The Supreme Court yesterday upheld a Utah State law making it a crime for doctors to perform an abortion on a minor without notifying her parents.
The court, in a 6-to-3 decision, cited "family integrity" in allowing states to give parents the right to know that their daughter is seeking an abortion. Under prior Supreme Court rulings, however, parents still may not veto the child's decision to have one.
The Utah law upheld yesterday is similar to statutes in three other states, including Maryland, and may other states are expected to consider them in the wake of the new opinion.
The abortion decision was one of two major actions yesterday in which the court expounded at length on the impact of pregnancy. The court upheld the constitionality of satutory rape laws, challenged because they punish men for having sex with underage women but do not punish women for having sex with underage men.
In that rulling, the court said the distinction was justified because only the women can become pregnant. "They suffer disproportionately the profound physical, emotional and psychological consequences of sexual activity," Justice William Rehnquist wrote for a sharply divided court.
Rehnquist said the threat of criminal penalties was a deterrent for men. The underage women already have what he called a "roughly" equivalent deterrent: getting pregnant.
The abortion ruling was a victory for antiabortion forces whose campaign to nullify or limit the Supreme Court's 1973 decision legalizing abortion has been proceeding on two fronts: on one, anti-abortionists have been seeking congressional legislation or a constitutional amendment blocking abortions entirely. On the other, the groups have tried to devise ways of making abortions as difficult as possible to obtain. The Utah measure upheld yesterday was one of those ways.
But yesterday's Utah ruling was only a partial victory because it approved parental notice only for unmarried women under 18 who are living with and dependent on their parents.It also left open the possibility that such laws could not be applied to women demonstrating sufficient maturity or a special need to keep the abortion decision to themselves.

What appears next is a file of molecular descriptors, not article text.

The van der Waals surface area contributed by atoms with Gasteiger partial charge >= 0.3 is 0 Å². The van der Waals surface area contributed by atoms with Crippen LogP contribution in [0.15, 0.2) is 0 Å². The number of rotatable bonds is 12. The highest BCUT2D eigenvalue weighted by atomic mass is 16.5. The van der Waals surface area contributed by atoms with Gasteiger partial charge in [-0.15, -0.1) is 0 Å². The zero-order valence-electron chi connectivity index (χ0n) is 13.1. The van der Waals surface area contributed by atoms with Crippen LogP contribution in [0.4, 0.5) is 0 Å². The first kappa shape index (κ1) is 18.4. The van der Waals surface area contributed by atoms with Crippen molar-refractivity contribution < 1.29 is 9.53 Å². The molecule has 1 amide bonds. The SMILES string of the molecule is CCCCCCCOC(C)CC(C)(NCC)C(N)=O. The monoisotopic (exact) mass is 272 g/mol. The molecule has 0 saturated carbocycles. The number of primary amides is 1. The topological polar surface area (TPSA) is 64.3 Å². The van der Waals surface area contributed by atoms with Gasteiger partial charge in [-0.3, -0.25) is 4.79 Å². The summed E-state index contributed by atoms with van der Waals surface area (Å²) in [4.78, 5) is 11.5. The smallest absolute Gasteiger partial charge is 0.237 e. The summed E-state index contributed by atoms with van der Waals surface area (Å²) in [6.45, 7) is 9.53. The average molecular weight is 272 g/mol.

A 15-year-old Utah girl -- identified only as H. L. -- challenged the parental notice law after being informed by her doctor that he would not perform the abortion unless he first notified her parents. The girl was living with her parents at the time and dependent on them for her support.
Citing prior Supreme Court decisions striking down parental consent requirements, the girl argued that the notice requirement also violated her right to privacy.
The Utah law, Chief Justice Warren E. Burger wrote yesterday, "gives neither parents nor judges a veto power over the minor's abortion decision. . . . As applied to immature and dependent minors, the statute plainly serves the important considerations of family integrity and protecting adolescents. . . ."
Parents "have an important 'guiding role' to play in the upbringing of the children," Burger said, "which presumptively includes counseling them on important decisions."
In addition, parental notice provides "an opportunity for parents to supply essential medical and other information to a physician. The medical, emotional and psychological consequences of an abortion are serious and can be lasting," he said. "This is particularly so when the patient is immature. . . .
"The Utah statute is reasonably calculated to protect minors . . . by enhancing the potential for parental consultation concerning a decision that has potentially traumatic and permanent consequences."